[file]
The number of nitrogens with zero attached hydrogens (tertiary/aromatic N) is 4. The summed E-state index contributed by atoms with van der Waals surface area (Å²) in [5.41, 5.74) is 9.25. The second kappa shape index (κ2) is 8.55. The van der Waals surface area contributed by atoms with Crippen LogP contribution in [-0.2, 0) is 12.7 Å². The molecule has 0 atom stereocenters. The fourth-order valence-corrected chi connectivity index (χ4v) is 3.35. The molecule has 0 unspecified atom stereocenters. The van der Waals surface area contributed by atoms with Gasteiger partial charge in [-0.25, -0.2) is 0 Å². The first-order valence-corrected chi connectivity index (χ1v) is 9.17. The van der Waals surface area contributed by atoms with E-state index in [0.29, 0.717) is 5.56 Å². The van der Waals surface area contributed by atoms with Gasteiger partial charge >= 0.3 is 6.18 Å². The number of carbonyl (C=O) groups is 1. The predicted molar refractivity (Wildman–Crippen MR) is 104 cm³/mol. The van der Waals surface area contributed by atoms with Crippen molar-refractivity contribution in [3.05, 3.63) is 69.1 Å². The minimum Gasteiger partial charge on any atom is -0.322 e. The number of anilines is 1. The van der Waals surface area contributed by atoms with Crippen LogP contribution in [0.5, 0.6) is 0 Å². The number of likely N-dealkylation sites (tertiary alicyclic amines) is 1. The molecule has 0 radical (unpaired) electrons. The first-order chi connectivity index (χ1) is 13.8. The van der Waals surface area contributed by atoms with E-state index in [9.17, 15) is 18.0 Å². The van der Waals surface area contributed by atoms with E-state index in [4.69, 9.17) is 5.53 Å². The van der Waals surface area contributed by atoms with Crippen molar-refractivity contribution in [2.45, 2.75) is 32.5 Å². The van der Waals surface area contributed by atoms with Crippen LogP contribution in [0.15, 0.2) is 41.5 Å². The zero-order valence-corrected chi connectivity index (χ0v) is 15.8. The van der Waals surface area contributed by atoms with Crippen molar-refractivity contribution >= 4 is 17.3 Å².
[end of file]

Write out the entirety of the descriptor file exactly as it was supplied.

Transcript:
The number of nitrogens with zero attached hydrogens (tertiary/aromatic N) is 4. The summed E-state index contributed by atoms with van der Waals surface area (Å²) in [5.41, 5.74) is 9.25. The second kappa shape index (κ2) is 8.55. The van der Waals surface area contributed by atoms with Crippen LogP contribution in [-0.2, 0) is 12.7 Å². The molecule has 0 atom stereocenters. The fourth-order valence-corrected chi connectivity index (χ4v) is 3.35. The molecule has 0 unspecified atom stereocenters. The van der Waals surface area contributed by atoms with Gasteiger partial charge in [-0.25, -0.2) is 0 Å². The first-order valence-corrected chi connectivity index (χ1v) is 9.17. The van der Waals surface area contributed by atoms with E-state index in [0.29, 0.717) is 5.56 Å². The van der Waals surface area contributed by atoms with Gasteiger partial charge >= 0.3 is 6.18 Å². The number of carbonyl (C=O) groups is 1. The predicted molar refractivity (Wildman–Crippen MR) is 104 cm³/mol. The van der Waals surface area contributed by atoms with Crippen molar-refractivity contribution in [3.05, 3.63) is 69.1 Å². The minimum Gasteiger partial charge on any atom is -0.322 e. The number of anilines is 1. The van der Waals surface area contributed by atoms with Crippen LogP contribution in [0.5, 0.6) is 0 Å². The number of likely N-dealkylation sites (tertiary alicyclic amines) is 1. The molecule has 0 radical (unpaired) electrons. The first-order chi connectivity index (χ1) is 13.8. The van der Waals surface area contributed by atoms with E-state index in [9.17, 15) is 18.0 Å². The van der Waals surface area contributed by atoms with E-state index in [4.69, 9.17) is 5.53 Å². The van der Waals surface area contributed by atoms with Crippen molar-refractivity contribution in [2.45, 2.75) is 32.5 Å². The van der Waals surface area contributed by atoms with Crippen LogP contribution in [0.15, 0.2) is 41.5 Å². The zero-order valence-corrected chi connectivity index (χ0v) is 15.8. The van der Waals surface area contributed by atoms with Crippen molar-refractivity contribution >= 4 is 17.3 Å².